There was sun, heat, humidity, and a freak storm that knocked down trees and sent vendor tents flying like an Arizona auto auction. Apparently it was the usual summer weekend in Carlisle, Pennsylvania. Since the Camaro Nationals is held in the same place and time as the GM Nationals, there were plenty of great General Motors cars to see besides just Camaros. We met tons of friendly people from all over the world including Canada and even a few from England. This show is an extremely big draw and after experiencing it, we understand why.
There was eighth-mile drag racing out at Quarter Aces Drag-O-Way, 4x4 rock crawling, music, Ms. Carlisle GM Nationals contest, and more. In fact, there was so much to do, we'd need a week to take it all in.
The burnout competition was epic. People and cars all over the event were covered in black dust. The Carlisle Fairgrounds looked like Pompeii after Mount Vesuvius in Italy erupted back in 79ad. Only the people who took cover in the car-filled buildings were spared from the fallout.
It was great to see the Papa John's Pizza Camaro on display. After reading so much on the Internet about how John Schnater was reunited with it, we felt connected for a split second. Well, that and the fact that all of us Camaro owners got a free, one-topping pizza pie.
All generations of Camaros were present. The first-, second-, and fifth-gens made up the largest segment of the Camaros at the event. There were all kinds of build styles on hand. We spotted street machines, Pro Street, factory-restored, day two, and it seems as though the Pro Touring build style is becoming popular in these parts.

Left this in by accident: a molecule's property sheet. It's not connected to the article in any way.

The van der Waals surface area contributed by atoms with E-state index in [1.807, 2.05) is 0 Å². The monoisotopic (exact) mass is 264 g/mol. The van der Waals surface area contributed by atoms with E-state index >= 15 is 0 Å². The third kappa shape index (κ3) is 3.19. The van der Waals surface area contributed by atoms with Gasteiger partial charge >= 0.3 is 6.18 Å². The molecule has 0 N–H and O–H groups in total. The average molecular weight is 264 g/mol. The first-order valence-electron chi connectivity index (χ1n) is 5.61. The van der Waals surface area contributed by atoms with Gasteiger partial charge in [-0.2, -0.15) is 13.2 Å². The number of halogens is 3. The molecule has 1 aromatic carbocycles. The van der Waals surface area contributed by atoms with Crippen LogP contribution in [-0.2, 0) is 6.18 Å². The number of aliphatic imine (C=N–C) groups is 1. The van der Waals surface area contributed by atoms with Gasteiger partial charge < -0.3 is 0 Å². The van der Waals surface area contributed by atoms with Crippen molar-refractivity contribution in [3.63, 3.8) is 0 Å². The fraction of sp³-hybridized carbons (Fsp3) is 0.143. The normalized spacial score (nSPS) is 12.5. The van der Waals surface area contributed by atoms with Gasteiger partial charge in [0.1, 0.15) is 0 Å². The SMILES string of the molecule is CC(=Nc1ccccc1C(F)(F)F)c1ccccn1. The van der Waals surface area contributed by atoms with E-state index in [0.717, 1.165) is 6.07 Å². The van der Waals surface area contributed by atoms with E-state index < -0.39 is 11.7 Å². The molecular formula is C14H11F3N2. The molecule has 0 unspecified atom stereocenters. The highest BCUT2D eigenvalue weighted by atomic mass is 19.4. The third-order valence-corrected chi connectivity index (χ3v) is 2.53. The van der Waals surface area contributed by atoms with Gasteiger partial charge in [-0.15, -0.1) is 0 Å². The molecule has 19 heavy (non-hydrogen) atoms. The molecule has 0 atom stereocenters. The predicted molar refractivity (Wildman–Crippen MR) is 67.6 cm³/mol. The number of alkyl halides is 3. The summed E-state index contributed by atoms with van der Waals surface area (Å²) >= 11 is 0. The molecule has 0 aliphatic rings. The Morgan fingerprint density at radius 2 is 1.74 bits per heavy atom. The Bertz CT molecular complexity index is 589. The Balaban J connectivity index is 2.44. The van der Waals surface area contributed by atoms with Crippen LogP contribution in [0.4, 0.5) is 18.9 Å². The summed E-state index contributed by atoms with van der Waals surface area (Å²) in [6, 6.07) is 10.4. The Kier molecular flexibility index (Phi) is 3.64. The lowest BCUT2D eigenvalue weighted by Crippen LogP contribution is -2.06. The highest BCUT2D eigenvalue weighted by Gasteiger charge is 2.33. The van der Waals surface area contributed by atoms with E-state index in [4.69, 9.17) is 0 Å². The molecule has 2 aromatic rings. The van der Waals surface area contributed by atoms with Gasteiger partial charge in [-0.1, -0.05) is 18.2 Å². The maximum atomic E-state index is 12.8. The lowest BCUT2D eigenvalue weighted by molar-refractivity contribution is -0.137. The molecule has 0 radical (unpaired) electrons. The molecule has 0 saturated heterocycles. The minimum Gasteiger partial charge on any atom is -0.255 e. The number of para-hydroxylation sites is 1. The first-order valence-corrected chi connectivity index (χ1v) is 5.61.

Only a few third-gens were spotted, but the place was crawling with second-gens from NastyZ28.com. First-gens were everywhere, but the large presence of fifth-gens proved GM underestimated the Camaro enthusiasts who had been waiting 8 years to once again own a brand new generation American icon.
There was plenty of action going on inside the buildings, too. One building housed a judged Camaro show where they were loaded on a lift to be judged for originality. There were some really nice restorations in stiff competition. One of our favorite display buildings was Building G at Gate 1. It was previously some sort of car or tractor dealership with a showroom straight out of the '40s. For the second year in a row, Brian Henderson of Super Car Workshop has worked with friends to convert the empty building into a specialty car display building that resembles a late '60s or '70s dealership. The regulars know it as The Solid Lifter Showroom. But whatever you want to call it, that place was stuffed full of all kinds of Chevy muscle in the form of immaculate restorations of Dana, Gibb, Yenko Super Cars, and more. To further drive home the theme of the vintage dealership, Henderson enlisted the artistic talents of Caleb Arone to paint the front windows of the showroom to resemble how they may have appeared in the early '70s.
Our Camaro Performers hat is off to pay respect to Rick Markko and all the people who made this event a success. The staff was more helpful and courteous than any other show organization we've ever come into contact. From our perspective, this event ran like a well-oiled street machine.
The only complaint we had was that the majority of the attendees only stayed until the end of the day on Saturday. Who does that? On the west coast, Sunday is just as busy as Saturday. We hope to see you out there next year and maybe Sunday will be a bigger day.